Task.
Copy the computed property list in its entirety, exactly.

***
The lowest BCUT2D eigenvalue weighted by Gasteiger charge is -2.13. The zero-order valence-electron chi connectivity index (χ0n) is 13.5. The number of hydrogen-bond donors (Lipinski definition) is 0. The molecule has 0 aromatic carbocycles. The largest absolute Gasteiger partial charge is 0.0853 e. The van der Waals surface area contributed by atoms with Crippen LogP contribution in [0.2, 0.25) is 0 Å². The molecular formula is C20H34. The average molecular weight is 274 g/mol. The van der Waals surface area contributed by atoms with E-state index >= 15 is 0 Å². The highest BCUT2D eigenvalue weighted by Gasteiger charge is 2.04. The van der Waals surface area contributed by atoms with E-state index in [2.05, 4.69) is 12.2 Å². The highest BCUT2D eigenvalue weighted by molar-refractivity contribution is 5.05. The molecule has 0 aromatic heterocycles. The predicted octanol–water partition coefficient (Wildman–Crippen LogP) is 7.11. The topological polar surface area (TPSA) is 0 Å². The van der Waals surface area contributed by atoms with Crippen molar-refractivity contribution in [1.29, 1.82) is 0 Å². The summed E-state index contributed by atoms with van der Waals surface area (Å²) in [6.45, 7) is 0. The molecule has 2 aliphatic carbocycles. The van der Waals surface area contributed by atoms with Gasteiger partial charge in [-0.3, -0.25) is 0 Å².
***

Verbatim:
The lowest BCUT2D eigenvalue weighted by Gasteiger charge is -2.13. The zero-order valence-electron chi connectivity index (χ0n) is 13.5. The number of hydrogen-bond donors (Lipinski definition) is 0. The molecule has 0 aromatic carbocycles. The largest absolute Gasteiger partial charge is 0.0853 e. The van der Waals surface area contributed by atoms with Crippen LogP contribution in [0.2, 0.25) is 0 Å². The molecular formula is C20H34. The average molecular weight is 274 g/mol. The van der Waals surface area contributed by atoms with E-state index >= 15 is 0 Å². The highest BCUT2D eigenvalue weighted by Gasteiger charge is 2.04. The van der Waals surface area contributed by atoms with E-state index in [2.05, 4.69) is 12.2 Å². The highest BCUT2D eigenvalue weighted by molar-refractivity contribution is 5.05. The molecule has 0 aromatic heterocycles. The predicted octanol–water partition coefficient (Wildman–Crippen LogP) is 7.11. The topological polar surface area (TPSA) is 0 Å². The van der Waals surface area contributed by atoms with Crippen molar-refractivity contribution in [1.29, 1.82) is 0 Å². The summed E-state index contributed by atoms with van der Waals surface area (Å²) in [6.45, 7) is 0. The molecule has 2 aliphatic carbocycles. The van der Waals surface area contributed by atoms with Gasteiger partial charge in [-0.3, -0.25) is 0 Å².